Pause for paws

dog-paw-careOne particular aspect of looking after your pet dog that many people seem to overlook is the condition of his paws. Pretty much like our own feet, we tend to ignore them until something goes wrong. Your dog can’t tell you if he’s in any discomfort, and the first you know of it is when he’s limping.

It’s advisable to have a regular routine for checking your pet’s paws – every day, if possible. Paws are very sensitive, even considering that your dog walks about on them all day, and he may not like having them touched. However, if you start your checks at a young age, you shouldn’t have a problem. Even if he’s a little older, he’ll be happy to let you examine them if you associate your inspection with a treat.

Start by checking if any of his nails are broken, and if there is anything stuck in his paws. Look between his toes and make sure that there are no cuts or bald spots. If you find any lesions or swollen areas, it’s time for a trip to the vet.

As the saying goes, prevention is better than cure, and there are steps you can take to minimise any damage to his paws. It’s a good idea to check them after you’ve been out playing or exercising with him, especially if you’ve been in an open, grassy area where he may have picked up splinters or prickly seeds.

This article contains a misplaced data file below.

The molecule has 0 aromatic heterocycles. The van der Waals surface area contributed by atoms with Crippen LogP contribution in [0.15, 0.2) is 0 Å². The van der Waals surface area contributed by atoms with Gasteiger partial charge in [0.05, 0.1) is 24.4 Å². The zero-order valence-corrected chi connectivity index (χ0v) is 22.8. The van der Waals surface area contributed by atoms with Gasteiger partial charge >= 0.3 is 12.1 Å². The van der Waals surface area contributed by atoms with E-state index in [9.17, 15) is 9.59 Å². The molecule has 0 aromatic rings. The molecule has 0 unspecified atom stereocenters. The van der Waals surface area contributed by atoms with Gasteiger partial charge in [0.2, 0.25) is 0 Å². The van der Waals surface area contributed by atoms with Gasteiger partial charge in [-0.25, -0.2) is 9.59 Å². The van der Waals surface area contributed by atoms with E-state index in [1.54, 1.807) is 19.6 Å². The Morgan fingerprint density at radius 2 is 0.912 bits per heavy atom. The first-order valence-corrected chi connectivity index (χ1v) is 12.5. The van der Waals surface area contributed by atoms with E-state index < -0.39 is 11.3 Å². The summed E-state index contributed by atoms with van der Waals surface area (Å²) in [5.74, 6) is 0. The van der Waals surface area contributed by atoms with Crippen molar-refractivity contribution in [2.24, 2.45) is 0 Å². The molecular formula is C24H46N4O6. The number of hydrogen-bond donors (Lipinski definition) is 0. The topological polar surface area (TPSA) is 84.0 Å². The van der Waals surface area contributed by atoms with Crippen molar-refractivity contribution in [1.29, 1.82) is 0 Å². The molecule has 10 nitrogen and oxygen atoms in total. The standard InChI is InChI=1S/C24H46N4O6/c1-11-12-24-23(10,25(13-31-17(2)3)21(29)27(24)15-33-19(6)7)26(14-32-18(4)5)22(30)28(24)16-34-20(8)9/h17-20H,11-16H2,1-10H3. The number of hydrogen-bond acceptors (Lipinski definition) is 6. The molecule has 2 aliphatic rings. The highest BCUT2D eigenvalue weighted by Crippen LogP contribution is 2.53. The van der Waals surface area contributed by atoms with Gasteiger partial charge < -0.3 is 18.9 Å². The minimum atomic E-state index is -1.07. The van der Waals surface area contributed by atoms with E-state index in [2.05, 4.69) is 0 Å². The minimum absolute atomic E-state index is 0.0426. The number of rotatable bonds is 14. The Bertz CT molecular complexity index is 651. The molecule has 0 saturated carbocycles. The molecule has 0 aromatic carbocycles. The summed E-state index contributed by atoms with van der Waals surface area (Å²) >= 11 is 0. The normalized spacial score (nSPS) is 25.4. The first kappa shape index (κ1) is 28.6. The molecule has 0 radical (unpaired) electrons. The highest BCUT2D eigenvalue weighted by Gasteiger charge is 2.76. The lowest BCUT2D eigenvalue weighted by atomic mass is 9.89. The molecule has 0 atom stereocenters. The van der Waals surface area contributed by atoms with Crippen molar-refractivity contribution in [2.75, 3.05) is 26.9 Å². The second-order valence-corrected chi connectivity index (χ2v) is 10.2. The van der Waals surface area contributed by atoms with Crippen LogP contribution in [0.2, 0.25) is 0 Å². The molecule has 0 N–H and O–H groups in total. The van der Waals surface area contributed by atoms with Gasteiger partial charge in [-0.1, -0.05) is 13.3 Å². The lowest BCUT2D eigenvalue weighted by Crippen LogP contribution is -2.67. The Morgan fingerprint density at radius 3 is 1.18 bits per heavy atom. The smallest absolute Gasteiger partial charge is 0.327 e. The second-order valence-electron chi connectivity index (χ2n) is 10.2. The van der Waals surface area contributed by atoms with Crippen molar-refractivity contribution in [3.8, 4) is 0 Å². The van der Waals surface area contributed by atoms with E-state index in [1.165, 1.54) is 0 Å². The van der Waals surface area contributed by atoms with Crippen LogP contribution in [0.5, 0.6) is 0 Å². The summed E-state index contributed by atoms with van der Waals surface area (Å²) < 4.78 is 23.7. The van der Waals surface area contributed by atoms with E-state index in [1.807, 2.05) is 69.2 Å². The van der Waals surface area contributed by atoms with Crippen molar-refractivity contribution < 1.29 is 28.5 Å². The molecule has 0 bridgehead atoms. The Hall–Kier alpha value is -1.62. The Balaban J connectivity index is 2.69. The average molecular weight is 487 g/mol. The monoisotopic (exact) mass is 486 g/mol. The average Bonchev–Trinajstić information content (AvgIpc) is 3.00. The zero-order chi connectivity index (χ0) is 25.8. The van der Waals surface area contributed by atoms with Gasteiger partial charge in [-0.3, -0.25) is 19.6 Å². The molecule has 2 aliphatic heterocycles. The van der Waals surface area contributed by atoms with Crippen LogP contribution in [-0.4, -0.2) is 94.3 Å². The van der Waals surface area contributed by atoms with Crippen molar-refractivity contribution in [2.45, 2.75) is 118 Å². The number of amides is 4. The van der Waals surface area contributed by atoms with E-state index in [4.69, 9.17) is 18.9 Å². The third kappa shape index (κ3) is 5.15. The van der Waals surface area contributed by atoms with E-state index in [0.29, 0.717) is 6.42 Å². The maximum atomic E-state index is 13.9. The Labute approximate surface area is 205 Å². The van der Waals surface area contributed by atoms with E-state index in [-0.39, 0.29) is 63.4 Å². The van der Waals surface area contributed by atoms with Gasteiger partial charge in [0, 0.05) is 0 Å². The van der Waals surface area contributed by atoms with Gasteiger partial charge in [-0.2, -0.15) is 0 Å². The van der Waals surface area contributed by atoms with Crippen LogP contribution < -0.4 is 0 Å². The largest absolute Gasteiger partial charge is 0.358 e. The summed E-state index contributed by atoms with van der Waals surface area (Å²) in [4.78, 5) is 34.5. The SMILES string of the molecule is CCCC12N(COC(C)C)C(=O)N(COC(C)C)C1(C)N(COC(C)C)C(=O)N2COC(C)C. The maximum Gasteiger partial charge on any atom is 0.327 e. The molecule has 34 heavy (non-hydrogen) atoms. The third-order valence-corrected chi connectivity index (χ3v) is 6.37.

If he’s been swimming or you’ve given him a bath, make sure to dry his paws thoroughly to prevent any infections from developing. If you think that he may have stepped in some chemicals, don’t allow him to lick his paws. This also applies if there are any swellings or ulcers on them.

Lastly, be sure to regularly trim your dog’s nails to prevent them breaking or snagging. Special dog nail clippers are available, and these are as an essential purchase as a dog collar or dog basket.